+Similarly, rehearse a personal “elevator pitch.” (If you’re not familiar with the phrase, start-ups routinely rehearse their “elevator pitches” — i.e., what they might say to a potential investor if sharing an elevator for sixty seconds. Compress everything into the briefest, catchiest of explanations so that people remember what you do easily and so that you are showcasing your key points quickly and readily.) You should also have a personal elevator pitch: “I am a creative, “full-stack” product geek. I’ve worked on everything from QA to designing mock-ups using InDesign to managing stories in product development software that the engineers use.” Or whatever. Use the appropriate level of jargon for the person you’re interviewing with. You don’t want to throw a lot of argot around if you’re speaking to the head of HR, but if you’re interfacing with the head of product, you should carefully trot out the appropriate terms of art to show you know your stuff. Rehearse your personal pitch. You’d be surprised at how often interviewers will ask: “So, I’ve seen your resume, but why don’t you walk me through it?” (UGH DAGGER) or “So, we’ve chatted a bit, but why don’t you give me the highlight reel?” (Honestly, those generic questions reflect poorly on the interviewer!)
+Arrive with a “yes, and” attitude. One of the trainings I ran with a lot of my teams anchored upon the “yes, and” mantra from improv comedy. Improv comedians learn early on that, when on stage, you should always receive someone’s contribution with an enthusiastic “yes, and!” The idea is that someone might say: “My tooth just fell out” and if you say “Yes, and — so did mine! We better get to the dentist!”, you are building a narrative and moving things forward. If you respond with: “No it didn’t,” you’re killing the momentum and canning their creativity. I found that some of my own interviews involved crazy questions, activities, and even simulations. I always greeted these steps enthusiastically, even when it meant that I one day spent a full afternoon talking about the ins and outs of product design with a consultant who didn’t even work at the organization in question. Yep, I’m here and I’m ready! I said, shrugging off my initial skepticism.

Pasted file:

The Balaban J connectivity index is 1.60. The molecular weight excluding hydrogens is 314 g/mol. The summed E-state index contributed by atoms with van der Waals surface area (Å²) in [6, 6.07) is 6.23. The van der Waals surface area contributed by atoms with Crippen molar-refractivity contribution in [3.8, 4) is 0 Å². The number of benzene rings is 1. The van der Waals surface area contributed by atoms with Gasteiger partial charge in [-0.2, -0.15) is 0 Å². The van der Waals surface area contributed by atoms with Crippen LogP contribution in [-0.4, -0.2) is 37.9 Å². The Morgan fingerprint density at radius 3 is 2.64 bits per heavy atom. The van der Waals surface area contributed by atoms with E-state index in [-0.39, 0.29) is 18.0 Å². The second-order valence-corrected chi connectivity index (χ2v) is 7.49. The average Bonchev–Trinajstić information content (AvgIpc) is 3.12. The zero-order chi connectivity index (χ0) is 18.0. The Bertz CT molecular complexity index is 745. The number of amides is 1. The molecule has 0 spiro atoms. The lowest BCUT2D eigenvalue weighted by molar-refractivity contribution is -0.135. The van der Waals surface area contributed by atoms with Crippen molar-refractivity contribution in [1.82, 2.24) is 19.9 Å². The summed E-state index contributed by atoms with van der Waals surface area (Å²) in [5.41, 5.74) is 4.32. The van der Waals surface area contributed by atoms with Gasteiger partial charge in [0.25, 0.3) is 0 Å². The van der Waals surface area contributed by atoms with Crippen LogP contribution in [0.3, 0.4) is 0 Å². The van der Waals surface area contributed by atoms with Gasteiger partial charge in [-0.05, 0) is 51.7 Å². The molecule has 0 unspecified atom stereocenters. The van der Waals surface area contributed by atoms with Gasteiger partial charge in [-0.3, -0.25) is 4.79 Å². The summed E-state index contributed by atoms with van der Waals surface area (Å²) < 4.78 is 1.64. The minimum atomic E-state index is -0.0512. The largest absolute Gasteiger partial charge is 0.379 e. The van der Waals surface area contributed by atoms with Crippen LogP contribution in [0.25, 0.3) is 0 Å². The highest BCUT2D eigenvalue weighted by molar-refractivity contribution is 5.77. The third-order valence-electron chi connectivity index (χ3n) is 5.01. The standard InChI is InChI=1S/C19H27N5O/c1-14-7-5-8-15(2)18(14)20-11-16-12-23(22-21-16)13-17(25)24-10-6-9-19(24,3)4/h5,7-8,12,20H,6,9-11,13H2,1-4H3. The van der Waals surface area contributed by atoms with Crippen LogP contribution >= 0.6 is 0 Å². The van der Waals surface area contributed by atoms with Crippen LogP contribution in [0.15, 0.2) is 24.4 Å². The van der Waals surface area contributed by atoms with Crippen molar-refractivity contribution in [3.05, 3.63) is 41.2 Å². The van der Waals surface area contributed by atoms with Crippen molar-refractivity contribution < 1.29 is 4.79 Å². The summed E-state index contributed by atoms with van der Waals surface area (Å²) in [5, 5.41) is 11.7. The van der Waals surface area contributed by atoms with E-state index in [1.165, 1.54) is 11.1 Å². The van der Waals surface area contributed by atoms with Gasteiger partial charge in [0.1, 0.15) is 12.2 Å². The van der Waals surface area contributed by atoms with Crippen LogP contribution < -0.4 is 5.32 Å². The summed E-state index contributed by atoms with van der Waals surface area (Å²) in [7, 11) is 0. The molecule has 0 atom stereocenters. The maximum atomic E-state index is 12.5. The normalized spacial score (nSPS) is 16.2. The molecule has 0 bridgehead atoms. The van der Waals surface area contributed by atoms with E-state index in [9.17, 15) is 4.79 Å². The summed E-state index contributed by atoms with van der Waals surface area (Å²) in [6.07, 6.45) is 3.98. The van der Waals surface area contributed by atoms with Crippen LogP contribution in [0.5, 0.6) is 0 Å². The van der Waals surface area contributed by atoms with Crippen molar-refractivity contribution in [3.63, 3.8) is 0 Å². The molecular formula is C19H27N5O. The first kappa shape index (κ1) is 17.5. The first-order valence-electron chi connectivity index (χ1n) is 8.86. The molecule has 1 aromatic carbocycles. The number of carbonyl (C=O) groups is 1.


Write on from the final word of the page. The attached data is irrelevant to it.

+Take a deep breath and trust yourself. I would often give myself a weird kind of pep talk before heading into an interview: “You are just talking to another human being right now. They need you as much as you need them. This is just a conversation and you are a great candidate. Be yourself!”
+Dress up. Others may disagree, but it doesn’t matter whether you’re applying for the most casual of start-ups in San Francisco — dress up. I always wore a dress and heels to interviews.
What would you add to this list?!
#Shopaholic: Velvet Loafers.
+Loving these velvet smoking loafers in the moss green.
+In love (!!!) with this dress in the floral or plaid prints. The sleeves! The smocking!
+Heads up: Tory Burch is running an insane sale. I’ve got my eyes on this D&G-esque dress and these perfect pointed-toe flats, but you should know that two of my absolute favorite pairs of shoes — these pearled mules and these bow-topped flats — are on RIDICULOUS SALE.
+Intrigued by this well-reviewed concealer…
+Ordered these toddler training cups (with lids!) for mini. (Read reviews!)
+This sparkling water maker is one of the chicest appliances I’ve ever seen.
+Cute toddler bedding for a preppy bedroom.
+Love these monogrammed gift tags.